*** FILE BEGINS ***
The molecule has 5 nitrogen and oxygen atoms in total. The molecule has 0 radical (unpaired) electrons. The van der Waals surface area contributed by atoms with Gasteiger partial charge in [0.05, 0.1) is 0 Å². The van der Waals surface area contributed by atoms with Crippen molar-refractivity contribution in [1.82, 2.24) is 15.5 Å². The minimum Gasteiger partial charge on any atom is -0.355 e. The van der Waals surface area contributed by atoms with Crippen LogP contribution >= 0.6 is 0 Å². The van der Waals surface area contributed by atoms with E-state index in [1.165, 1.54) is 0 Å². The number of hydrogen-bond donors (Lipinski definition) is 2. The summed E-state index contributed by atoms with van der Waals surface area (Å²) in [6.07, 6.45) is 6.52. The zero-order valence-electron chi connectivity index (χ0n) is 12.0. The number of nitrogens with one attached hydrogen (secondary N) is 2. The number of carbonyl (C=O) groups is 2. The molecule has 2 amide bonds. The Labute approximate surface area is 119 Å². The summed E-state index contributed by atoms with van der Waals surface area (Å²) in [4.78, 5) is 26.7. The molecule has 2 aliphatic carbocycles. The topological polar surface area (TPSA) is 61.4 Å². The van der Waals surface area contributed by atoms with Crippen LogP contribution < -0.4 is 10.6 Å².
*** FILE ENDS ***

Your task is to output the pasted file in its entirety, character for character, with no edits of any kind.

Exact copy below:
The molecule has 5 nitrogen and oxygen atoms in total. The molecule has 0 radical (unpaired) electrons. The van der Waals surface area contributed by atoms with Gasteiger partial charge in [0.05, 0.1) is 0 Å². The van der Waals surface area contributed by atoms with Crippen molar-refractivity contribution in [1.82, 2.24) is 15.5 Å². The minimum Gasteiger partial charge on any atom is -0.355 e. The van der Waals surface area contributed by atoms with Crippen LogP contribution >= 0.6 is 0 Å². The van der Waals surface area contributed by atoms with E-state index in [1.165, 1.54) is 0 Å². The number of hydrogen-bond donors (Lipinski definition) is 2. The summed E-state index contributed by atoms with van der Waals surface area (Å²) in [6.07, 6.45) is 6.52. The zero-order valence-electron chi connectivity index (χ0n) is 12.0. The number of nitrogens with one attached hydrogen (secondary N) is 2. The number of carbonyl (C=O) groups is 2. The molecule has 2 amide bonds. The Labute approximate surface area is 119 Å². The summed E-state index contributed by atoms with van der Waals surface area (Å²) in [4.78, 5) is 26.7. The molecule has 2 aliphatic carbocycles. The topological polar surface area (TPSA) is 61.4 Å². The van der Waals surface area contributed by atoms with Crippen LogP contribution < -0.4 is 10.6 Å².